In a letter finished on 1 November, Gaynor wrote to his relatives about the violence in the area; he describes discovering bodies that ‘had been ripped open’ and ‘young men that they had cut the legs off below the knees and forced them to walk around in a big circle before they eventually opened their heads with a chopper’. He notes that the perpetrators, whom he thought were in some cases Baluba, had left: ‘When we came they had left and most of the places were burned down and we had to bury and burn 17 bodies and what a job. Most of the villages were deserted and we had to search each one looking for bodies.’

There is little doubt that these details must have alarmed his relatives, as well as giving an insight into the risks of stationing the soldiers at Niemba. Lt-Col. Donal F. Crowley, then a captain, remembered going by train to Niemba on 3 November. At five train stations there were only women and children—but no men—to be seen. When they disembarked at Niemba, he recalled that ‘a Land Rover approached promptly and we had a big handshake and fáilte from the driver, Sergeant Hugh Gaynor and Pte Jim Creagh’. Crowley states that Gleeson noted that an interpreter was needed for negotiating with local chiefs and while on patrol. In addition, there was an increased armed Baluba presence in the countryside and a jumpy Irish sentry accidentally wounded a local Baluba youth, who survived his head wound.

The ambush

how it relates to the rest of the Congo and Katanga. (Sarah Gearty)

how it relates to the rest of the Congo and Katanga. (Sarah Gearty)

On 7 November, two Irish patrols—one from Manono, the other from Niemba, which included Gleeson, Gaynor and 48 others from ‘A’ company in Albertville—left to meet along the Niemba–Manono road. Encountering roadblocks every mile, the Niemba patrol only got fourteen miles down the road, as far as a destroyed bridge over the River Luweyeye, before returning. That evening, Gaynor went to the train station in Niemba to pick up the remainder of the platoon, who had until then still been stationed at Kamina. This group included young Pte J. Fitzpatrick, who, like Gaynor, was part of the ill-fated ambushed patrol.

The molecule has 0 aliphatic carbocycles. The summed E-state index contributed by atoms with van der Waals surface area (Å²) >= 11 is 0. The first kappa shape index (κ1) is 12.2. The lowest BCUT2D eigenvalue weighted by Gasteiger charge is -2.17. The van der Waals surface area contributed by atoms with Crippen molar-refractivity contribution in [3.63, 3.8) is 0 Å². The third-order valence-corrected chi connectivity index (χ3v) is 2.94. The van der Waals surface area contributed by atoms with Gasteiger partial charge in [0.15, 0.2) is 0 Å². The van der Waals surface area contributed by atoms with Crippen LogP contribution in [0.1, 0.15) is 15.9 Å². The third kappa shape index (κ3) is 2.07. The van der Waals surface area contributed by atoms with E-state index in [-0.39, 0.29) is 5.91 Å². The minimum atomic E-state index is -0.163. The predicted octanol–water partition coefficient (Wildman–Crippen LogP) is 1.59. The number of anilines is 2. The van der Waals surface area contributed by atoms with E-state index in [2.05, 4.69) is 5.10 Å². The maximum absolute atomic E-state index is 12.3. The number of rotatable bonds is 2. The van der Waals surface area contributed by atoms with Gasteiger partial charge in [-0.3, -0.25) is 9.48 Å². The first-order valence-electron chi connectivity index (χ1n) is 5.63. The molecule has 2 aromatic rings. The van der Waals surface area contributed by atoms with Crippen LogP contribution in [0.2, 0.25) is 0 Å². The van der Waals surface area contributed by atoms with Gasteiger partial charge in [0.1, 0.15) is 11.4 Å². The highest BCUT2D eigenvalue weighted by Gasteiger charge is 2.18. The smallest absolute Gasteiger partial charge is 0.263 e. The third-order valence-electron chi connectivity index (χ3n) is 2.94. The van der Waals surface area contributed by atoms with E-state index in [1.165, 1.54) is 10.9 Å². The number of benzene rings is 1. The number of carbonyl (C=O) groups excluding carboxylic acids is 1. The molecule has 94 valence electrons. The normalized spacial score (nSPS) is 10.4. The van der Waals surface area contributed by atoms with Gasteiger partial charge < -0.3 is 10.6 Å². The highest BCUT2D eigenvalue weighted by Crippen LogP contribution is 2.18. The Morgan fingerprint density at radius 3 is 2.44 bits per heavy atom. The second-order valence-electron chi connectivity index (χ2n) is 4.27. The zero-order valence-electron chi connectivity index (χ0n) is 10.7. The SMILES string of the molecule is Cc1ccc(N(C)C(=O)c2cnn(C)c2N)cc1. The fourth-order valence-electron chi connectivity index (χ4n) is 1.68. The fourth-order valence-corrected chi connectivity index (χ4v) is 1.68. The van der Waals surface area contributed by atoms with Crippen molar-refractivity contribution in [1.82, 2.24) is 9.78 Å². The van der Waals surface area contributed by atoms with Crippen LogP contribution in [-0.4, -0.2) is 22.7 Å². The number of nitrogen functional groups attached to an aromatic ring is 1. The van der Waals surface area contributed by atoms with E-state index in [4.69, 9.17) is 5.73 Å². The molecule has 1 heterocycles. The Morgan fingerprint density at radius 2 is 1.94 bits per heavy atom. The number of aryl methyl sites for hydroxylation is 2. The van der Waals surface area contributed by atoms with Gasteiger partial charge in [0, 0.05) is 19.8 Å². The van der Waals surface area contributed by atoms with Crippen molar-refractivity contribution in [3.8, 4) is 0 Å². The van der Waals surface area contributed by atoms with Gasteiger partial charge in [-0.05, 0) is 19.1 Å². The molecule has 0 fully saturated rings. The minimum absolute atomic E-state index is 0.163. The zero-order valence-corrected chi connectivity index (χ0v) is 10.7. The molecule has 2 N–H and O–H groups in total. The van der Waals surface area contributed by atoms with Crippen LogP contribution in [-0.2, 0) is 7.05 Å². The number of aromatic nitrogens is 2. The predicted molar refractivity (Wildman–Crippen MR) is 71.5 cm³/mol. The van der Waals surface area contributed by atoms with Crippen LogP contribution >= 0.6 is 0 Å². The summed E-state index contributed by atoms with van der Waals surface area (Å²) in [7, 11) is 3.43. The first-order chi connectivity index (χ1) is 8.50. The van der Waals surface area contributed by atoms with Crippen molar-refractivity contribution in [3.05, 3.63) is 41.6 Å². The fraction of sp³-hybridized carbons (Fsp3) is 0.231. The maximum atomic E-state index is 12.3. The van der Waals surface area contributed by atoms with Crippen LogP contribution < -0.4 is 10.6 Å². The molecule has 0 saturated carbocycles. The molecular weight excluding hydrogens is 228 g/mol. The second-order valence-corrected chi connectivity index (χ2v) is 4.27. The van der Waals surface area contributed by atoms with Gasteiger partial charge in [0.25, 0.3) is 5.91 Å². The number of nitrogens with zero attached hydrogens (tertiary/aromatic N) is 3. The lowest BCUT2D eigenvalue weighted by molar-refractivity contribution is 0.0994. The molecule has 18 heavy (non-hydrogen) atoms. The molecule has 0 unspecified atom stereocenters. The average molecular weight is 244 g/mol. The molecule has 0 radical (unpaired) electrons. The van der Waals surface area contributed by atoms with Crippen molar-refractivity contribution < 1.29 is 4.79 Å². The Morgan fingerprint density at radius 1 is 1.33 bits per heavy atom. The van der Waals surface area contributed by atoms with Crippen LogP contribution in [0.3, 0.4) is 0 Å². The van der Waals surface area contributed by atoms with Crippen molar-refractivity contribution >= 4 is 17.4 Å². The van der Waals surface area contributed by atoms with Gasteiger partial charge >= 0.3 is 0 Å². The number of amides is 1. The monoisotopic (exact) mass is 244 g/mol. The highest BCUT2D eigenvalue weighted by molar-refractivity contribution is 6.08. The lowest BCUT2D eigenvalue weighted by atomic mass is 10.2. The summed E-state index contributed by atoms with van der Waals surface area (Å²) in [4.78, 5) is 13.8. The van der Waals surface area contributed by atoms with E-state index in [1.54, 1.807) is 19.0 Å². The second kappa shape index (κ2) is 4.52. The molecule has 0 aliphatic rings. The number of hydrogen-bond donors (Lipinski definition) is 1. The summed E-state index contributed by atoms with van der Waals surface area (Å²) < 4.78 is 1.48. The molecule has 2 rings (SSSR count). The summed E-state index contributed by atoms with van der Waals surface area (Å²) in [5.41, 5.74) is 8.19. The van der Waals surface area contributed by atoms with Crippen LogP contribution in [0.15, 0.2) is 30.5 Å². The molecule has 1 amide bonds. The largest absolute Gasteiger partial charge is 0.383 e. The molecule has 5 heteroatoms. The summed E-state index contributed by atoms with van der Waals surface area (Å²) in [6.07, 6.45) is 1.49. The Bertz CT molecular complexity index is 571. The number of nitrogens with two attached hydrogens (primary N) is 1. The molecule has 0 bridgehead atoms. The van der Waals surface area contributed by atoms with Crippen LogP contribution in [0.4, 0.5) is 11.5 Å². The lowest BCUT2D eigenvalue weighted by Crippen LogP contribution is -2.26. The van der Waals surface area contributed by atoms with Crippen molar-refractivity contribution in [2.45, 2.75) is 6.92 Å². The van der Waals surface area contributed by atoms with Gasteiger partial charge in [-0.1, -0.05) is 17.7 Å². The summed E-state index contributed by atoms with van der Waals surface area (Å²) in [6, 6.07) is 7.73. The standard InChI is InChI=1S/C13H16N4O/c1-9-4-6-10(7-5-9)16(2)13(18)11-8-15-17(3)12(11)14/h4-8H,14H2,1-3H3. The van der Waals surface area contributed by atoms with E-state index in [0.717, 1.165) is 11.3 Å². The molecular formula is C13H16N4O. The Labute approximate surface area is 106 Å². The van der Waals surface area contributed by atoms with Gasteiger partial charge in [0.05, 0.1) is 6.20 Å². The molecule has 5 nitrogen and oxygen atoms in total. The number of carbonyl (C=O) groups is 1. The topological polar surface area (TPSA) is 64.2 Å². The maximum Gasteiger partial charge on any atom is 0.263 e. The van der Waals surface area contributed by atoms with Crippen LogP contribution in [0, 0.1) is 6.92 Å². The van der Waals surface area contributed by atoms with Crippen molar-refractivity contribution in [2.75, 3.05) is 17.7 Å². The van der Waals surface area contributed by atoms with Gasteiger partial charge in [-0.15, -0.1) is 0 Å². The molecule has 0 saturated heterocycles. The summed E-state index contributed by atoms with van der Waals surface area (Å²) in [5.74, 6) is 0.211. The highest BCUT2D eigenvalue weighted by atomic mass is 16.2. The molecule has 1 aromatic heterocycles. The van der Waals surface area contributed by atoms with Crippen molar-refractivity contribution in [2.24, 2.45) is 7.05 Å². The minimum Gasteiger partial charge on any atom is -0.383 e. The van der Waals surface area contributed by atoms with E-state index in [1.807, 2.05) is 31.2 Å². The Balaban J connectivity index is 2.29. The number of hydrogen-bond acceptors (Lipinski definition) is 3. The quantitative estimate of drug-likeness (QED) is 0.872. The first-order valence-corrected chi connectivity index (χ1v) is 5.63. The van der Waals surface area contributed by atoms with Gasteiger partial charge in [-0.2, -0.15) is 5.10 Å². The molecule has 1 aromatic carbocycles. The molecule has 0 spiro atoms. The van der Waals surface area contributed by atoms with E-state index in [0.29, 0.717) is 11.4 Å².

On the following day, 8 November, the Irish again continued down the road, but it was a much smaller patrol, comprising just some of Gleeson’s platoon in a jeep and pick-up truck. Accompanying Gleeson was Gaynor, Cpl P. Kelly, Cpl L. Dougan, Pte W. Davis, Pte M. McGuinn, Pte G. Killeen, Pte M. Farrell, Tpr A. Browne, Pte J. Fitzpatrick and Pte T. Kenny. Coming again to the destroyed bridge, the patrol halted—and some, including Gleeson and Gaynor, crossed the river to investigate how to progress. It was at this point that they were attacked by Baluba, and after the ambush only young Fitzpatrick and Kenny were found alive. It was a day later when Fitzpatrick was found by an Ethiopian UN search party, while it was two days before Irish Army personnel located Kenny. Both survivors have given interviews and written harrowing accounts of the attack by the Baluba on the small patrol at a river crossing some miles from Niemba.

Other activities

A somewhat creased part of Gaynor’s letter speaks of other work in which he had been involved before his death. ‘Only last Saturday’, he wrote, ‘two of the boys found a little girl of eight in one village, which was thought to [be] empty.’

Gaynor’s letter of 1 November 1960 from Niemba detailing Baluba atrocities. Within a week he and eight other Irish soldiers would be dead. (National Museum of Ireland)

Gaynor’s letter of 1 November 1960 from Niemba detailing Baluba atrocities. Within a week he and eight other Irish soldiers would be dead. (National Museum of Ireland)

‘When everyone fled before the Balubas they left her there because she is paralysed from the hips down and survived for […] days without water or food by eating fruit which fell from a tree from outside the hut. Naturally we give her food and drink everyday and someone washes her. Now we hope to get her taken to a hospital even if we have to pay ourselves.’

Gaynor also notes an event mentioned in the unit journal, when they rescued a Belgian priest, Fr Beeders, from detainment at Nyunza, a town 30–40 miles east of Niemba. The venture involved hacking their way through numerous roadblocks of felled trees: ‘Only ten days ago I was one of seven men who rescued a Belgian priest. We were heros [sic] in a few hours and for a few hours.’ It’s one of the most poignant aspects of Gaynor’s correspondence: he felt pride in the work of the Irish troops, and the desire to help those who couldn’t protect themselves shines through.  HI

Siobhán Pierce is Education Officer at the National Museum of Ireland, Kildare Street.

Further reading:

Military Heritage Trust of Ireland, www.irishsoldiers.com.

D. O’Donoghue, The Irish Army in the Congo 1960–1964: The Far Battalions (Dublin, 2005).